Europe yesterday marked 75 years since the end of World War II in a somber mood as the COVID-19 pandemic forced the cancelation of elaborate ceremonies, even as Berlin for the first time declared the day a holiday.
German Chancellor Angela Merkel laid wreaths at Neue Wache — Germany’s main memorial to the victims of war and dictatorship.
Unlike elsewhere in Europe, where May 8 is celebrated annually as Victory in Europe Day, the anniversary of Nazi Germany’s unconditional surrender to the Allies has always been just another work day in Germany.
However, the city of Berlin declared a one-off public holiday to remember the day 75 years ago when the war that claimed more than 50 million lives came to an end in Europe.
The move has prompted some to call for the date to be made a permanent public holiday, touching off a heated debate in Germany.
Firmly slapping down the idea of giving prominence to the anniversary, the leader of Germany’s far-right Alternative for Germany (AfD) party, Alexander Gauland, said that the date was too “ambivalent.”
“It was a day of complete defeat, a day of the loss of huge parts of Germany and the loss of the possibility to shape its future,” Gauland told the RND newspaper group.
Gauland, who has described the Nazi period as a mere “speck of bird poo” in Germany’s otherwise glorious past, immediately drew fire.
Central Council of Jews president Josef Schuster said that Gauland’s view of May 8 was typical of “neo-Nazis.”
“The intention is to portray the Germans primarily as victims. I find this distortion of history and relativization of Nazi crimes irresponsible,” Schuster told the daily Neue Osnabruecker Zeitung.
German President Frank-Walter Steinmeier had originally called a state ceremony to mark May 8 — the first since 1995 — but the event before the Reichstag building had to be scaled down to prevent the spread of the coronavirus.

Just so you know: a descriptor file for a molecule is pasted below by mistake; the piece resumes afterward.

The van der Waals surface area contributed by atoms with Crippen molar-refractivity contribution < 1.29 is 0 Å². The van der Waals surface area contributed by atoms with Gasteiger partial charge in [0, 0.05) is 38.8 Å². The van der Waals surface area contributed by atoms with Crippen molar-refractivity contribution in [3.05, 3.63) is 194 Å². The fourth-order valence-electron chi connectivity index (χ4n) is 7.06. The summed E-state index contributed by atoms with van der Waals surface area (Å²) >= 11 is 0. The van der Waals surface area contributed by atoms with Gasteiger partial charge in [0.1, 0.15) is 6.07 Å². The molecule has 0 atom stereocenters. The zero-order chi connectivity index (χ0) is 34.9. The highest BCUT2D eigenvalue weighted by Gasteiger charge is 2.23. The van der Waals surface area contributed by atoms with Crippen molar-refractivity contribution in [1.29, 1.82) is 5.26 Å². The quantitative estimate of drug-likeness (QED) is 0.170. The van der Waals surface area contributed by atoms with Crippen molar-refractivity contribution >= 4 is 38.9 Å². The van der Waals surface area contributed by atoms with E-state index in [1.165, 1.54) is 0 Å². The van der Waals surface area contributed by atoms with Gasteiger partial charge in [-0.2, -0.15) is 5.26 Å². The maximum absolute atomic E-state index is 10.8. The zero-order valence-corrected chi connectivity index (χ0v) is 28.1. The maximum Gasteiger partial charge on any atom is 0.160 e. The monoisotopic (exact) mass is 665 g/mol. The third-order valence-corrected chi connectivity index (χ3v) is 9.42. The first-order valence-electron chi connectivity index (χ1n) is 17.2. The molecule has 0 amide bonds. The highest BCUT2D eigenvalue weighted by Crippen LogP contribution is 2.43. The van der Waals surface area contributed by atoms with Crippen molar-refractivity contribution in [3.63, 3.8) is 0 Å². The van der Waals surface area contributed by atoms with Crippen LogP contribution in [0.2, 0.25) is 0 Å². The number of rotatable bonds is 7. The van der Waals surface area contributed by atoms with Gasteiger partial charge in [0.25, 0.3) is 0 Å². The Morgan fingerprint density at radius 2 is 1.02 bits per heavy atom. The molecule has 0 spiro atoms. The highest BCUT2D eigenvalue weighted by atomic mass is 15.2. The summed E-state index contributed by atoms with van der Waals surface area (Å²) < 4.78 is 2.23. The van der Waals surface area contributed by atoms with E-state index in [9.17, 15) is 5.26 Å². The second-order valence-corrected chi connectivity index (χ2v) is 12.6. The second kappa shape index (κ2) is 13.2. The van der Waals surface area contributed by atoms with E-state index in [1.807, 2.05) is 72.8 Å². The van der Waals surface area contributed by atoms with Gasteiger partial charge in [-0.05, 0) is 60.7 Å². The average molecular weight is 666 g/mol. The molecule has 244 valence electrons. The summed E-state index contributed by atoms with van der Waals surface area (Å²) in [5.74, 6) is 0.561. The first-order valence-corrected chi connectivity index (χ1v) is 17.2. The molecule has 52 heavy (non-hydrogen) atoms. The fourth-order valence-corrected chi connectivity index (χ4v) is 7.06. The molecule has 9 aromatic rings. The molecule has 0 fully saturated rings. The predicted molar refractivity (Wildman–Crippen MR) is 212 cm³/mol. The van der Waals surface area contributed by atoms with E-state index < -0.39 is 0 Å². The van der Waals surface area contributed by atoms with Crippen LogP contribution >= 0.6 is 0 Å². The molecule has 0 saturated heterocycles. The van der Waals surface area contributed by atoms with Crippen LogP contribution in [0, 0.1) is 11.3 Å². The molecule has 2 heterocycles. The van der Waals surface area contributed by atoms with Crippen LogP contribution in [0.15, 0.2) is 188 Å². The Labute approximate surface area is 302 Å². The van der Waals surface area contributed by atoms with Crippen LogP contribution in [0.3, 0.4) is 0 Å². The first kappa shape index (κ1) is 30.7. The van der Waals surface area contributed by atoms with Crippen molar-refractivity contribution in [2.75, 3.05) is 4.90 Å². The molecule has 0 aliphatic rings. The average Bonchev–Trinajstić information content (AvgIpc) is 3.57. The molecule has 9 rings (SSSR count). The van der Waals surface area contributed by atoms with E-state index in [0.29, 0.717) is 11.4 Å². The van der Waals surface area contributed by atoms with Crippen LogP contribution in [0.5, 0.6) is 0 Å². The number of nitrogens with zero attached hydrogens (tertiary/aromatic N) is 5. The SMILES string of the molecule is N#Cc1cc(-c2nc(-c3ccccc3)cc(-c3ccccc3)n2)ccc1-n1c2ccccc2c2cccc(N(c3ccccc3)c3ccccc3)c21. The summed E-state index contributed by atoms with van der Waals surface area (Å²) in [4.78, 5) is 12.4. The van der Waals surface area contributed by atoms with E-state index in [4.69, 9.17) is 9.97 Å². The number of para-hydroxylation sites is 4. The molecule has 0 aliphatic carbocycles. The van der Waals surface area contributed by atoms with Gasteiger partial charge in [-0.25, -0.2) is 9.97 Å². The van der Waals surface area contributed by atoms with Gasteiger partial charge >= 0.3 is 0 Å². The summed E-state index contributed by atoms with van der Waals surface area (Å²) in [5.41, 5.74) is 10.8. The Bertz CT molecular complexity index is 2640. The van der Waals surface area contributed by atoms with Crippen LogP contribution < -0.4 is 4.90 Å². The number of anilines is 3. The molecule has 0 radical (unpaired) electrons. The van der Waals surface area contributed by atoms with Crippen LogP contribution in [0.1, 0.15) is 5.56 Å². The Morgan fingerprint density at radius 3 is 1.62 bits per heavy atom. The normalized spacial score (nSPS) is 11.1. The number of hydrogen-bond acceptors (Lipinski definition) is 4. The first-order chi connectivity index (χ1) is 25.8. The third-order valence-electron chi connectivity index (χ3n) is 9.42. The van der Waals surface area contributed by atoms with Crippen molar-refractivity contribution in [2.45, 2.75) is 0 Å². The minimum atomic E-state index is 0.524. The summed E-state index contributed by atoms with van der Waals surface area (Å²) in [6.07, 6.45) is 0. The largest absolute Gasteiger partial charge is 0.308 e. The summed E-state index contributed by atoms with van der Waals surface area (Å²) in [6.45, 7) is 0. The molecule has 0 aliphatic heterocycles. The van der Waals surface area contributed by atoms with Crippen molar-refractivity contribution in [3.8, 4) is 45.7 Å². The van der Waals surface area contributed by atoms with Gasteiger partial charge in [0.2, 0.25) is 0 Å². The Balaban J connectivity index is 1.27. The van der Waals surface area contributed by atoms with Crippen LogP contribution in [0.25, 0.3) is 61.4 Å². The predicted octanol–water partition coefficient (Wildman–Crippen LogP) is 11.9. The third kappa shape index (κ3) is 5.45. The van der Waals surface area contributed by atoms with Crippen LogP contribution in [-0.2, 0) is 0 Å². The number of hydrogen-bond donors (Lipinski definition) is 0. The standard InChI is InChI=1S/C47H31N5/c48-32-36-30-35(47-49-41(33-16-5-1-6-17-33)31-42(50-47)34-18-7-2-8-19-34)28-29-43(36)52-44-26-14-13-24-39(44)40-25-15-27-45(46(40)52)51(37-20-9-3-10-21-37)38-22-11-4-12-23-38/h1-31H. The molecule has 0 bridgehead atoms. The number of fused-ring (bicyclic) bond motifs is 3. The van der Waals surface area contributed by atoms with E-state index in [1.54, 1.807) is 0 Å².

Likewise, large-scale parades across Europe have been scrapped, drastically downsized or moved online, as the continent grapples with its biggest crisis since World War II — this time against an invisible enemy.
With veterans already at an advanced age, organizers deemed it too risky for them to attend events, even in countries that have begun to ease lockdown measures.
Russia had originally planned a huge military display on its Victory Day today, with world leaders including French President Emmanuel Macron on the guest list, but only a flyover took place over Red Square.
In the Czech Republic, where a lockdown has been lifted, politicians arrived at 10-minute intervals to lay wreaths on Prague’s Vitkov Hill, to practice social distancing.
Ceremonies across France were drastically scaled down, although Macron attended an event on the Champs-Elysees.
In Britain, street parades by World War II veterans were canceled, but Queen Elizabeth II was to make a televised address to the nation at 9pm — the same time that her father, King George VI, gave a radio address marking Victory in Europe Day in 1945.
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